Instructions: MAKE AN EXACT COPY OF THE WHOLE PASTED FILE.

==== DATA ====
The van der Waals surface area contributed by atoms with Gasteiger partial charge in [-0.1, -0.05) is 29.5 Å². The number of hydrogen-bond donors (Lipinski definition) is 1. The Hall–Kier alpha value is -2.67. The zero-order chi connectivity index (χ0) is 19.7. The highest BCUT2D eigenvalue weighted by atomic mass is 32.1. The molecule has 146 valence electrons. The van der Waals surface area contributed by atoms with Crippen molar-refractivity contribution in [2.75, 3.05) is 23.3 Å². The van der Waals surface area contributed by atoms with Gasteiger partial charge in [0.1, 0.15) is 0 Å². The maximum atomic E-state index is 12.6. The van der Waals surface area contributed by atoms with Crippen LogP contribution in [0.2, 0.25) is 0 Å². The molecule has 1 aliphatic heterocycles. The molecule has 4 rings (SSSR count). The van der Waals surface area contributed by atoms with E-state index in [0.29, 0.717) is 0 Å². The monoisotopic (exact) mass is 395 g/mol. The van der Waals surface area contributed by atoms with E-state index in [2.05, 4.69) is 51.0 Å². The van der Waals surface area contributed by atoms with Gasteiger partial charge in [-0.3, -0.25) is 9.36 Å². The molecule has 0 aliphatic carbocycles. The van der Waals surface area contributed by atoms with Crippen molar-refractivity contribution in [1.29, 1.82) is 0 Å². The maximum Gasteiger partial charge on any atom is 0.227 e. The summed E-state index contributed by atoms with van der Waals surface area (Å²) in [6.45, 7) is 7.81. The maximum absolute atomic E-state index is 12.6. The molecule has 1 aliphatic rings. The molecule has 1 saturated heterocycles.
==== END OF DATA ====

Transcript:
The van der Waals surface area contributed by atoms with Gasteiger partial charge in [-0.1, -0.05) is 29.5 Å². The number of hydrogen-bond donors (Lipinski definition) is 1. The Hall–Kier alpha value is -2.67. The zero-order chi connectivity index (χ0) is 19.7. The highest BCUT2D eigenvalue weighted by atomic mass is 32.1. The molecule has 146 valence electrons. The van der Waals surface area contributed by atoms with Crippen molar-refractivity contribution in [2.75, 3.05) is 23.3 Å². The van der Waals surface area contributed by atoms with Gasteiger partial charge in [0.1, 0.15) is 0 Å². The maximum atomic E-state index is 12.6. The van der Waals surface area contributed by atoms with Crippen LogP contribution in [0.2, 0.25) is 0 Å². The molecule has 1 aliphatic heterocycles. The molecule has 4 rings (SSSR count). The van der Waals surface area contributed by atoms with E-state index in [0.29, 0.717) is 0 Å². The monoisotopic (exact) mass is 395 g/mol. The van der Waals surface area contributed by atoms with E-state index in [2.05, 4.69) is 51.0 Å². The van der Waals surface area contributed by atoms with Gasteiger partial charge in [-0.3, -0.25) is 9.36 Å². The molecule has 0 aliphatic carbocycles. The van der Waals surface area contributed by atoms with Crippen molar-refractivity contribution in [1.29, 1.82) is 0 Å². The maximum Gasteiger partial charge on any atom is 0.227 e. The summed E-state index contributed by atoms with van der Waals surface area (Å²) in [6.45, 7) is 7.81. The maximum absolute atomic E-state index is 12.6. The molecule has 1 aliphatic rings. The molecule has 1 saturated heterocycles.